Orbital ATK's fourth commercial resupply mission to the International Space Station, OA-4, is set for Thursday. The Cygnus spacecraft is to launch atop United Launch Alliance's Atlas V rocket from Space Launch Complex 41 at Cape Canaveral Air Force Station in Florida, carrying more than 7,000 pounds of cargo.
The launch window is scheduled to open at 5:50 p.m. EST. The Orbital ATK launch live stream coverage begins at 4:30 p.m. EST.
A little over a year after its third resupply mission for NASA suffered a launch failure, Orbital ATK returns with an enhanced Cygnus spacecraft. The redesigned Cygnus -- along with the additional power supplied by the Atlas V rocket -- is capable of carrying 7,700 pounds (3,500 kilograms) of cargo and scientific experiments to the space station.
The spacecraft was named "S.S. Deke Slayton II" in honor of the Mercury astronaut (1924-1993) and founder of Space Services Inc., a rocket developer for smaller commercial payloads, according to his NASA bio. "We are pleased that the enhanced Cygnus that bears his name will be able to provide up to 53 percent more in cargo weight to the International Space Station than our previously flown standard version," Frank Culbertson, president of Orbital ATK’s Space Systems Group, said in a statement.
Cygnus is carrying a Microsoft Hololens as part of the Sidekick project, a partnership between NASA and Microsoft. In addition to scientific experiments, three student-developed small satellites, CubeSats, will fly to the space station as part of the Educational Launch of Nanosatellite mission. Two of the CubeSats were designed by university students and one by primary school students.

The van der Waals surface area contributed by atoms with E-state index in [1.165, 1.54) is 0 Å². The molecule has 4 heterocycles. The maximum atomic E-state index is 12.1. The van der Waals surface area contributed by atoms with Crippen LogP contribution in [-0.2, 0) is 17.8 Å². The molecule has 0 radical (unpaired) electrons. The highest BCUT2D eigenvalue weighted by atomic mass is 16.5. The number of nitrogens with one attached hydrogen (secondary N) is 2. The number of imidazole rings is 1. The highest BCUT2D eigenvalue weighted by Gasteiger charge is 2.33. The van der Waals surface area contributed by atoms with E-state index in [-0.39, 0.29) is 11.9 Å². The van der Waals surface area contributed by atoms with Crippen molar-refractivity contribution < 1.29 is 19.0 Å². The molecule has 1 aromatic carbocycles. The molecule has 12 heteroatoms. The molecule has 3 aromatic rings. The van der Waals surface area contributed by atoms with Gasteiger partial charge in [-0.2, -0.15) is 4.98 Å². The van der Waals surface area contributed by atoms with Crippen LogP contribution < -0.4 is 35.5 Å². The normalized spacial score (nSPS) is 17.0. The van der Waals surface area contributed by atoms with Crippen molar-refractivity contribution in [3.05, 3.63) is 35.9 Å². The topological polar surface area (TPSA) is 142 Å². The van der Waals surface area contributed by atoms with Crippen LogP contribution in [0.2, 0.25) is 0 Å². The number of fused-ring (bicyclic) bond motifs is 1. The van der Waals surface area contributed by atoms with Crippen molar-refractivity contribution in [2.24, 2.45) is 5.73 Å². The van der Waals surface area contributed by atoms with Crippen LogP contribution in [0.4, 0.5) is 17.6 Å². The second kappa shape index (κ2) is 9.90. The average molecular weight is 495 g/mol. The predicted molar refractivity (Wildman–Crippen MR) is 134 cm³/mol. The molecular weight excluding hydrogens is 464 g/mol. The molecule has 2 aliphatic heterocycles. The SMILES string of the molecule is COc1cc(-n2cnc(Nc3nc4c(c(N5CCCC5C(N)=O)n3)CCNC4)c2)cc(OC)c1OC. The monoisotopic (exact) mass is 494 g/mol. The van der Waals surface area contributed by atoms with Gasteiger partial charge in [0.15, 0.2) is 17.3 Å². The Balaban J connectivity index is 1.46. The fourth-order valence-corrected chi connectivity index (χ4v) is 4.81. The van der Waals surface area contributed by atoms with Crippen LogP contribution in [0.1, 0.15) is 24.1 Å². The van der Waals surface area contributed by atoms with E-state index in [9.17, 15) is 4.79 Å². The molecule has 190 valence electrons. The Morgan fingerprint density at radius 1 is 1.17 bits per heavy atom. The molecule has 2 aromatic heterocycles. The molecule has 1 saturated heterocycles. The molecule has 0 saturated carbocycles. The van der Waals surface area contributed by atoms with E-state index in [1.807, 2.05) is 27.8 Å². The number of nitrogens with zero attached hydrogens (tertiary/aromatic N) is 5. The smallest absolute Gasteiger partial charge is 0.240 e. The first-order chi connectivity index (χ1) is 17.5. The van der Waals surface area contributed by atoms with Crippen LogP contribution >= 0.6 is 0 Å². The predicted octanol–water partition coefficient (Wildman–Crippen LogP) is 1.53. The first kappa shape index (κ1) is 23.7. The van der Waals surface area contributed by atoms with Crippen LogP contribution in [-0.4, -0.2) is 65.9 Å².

This will be the maiden voyage of the enhanced Cygnus spacecraft and the first time Orbital ATK will use ULA's Atlas V rocket for a mission. The company's Antares rocket is being redesigned with a scheduled return for mid-2016.
If successfully launched Thursday, the Cygnus spacecraft will reach the space station Sunday. NASA astronauts Kjell Lindgren and Scott Kelly will use the Canadarm2 robotic arm to grapple and berth the spacecraft to the Unity module. Cygnus will be attached to the space station for a month before it becomes a flaming trash receptacle. ISS crew members will fill the craft with 3,000 pounds of garbage which, along with Cygnus, will burn up in the atmosphere, according to NASA.
You can watch the NASA Orbital ATK launch live stream below.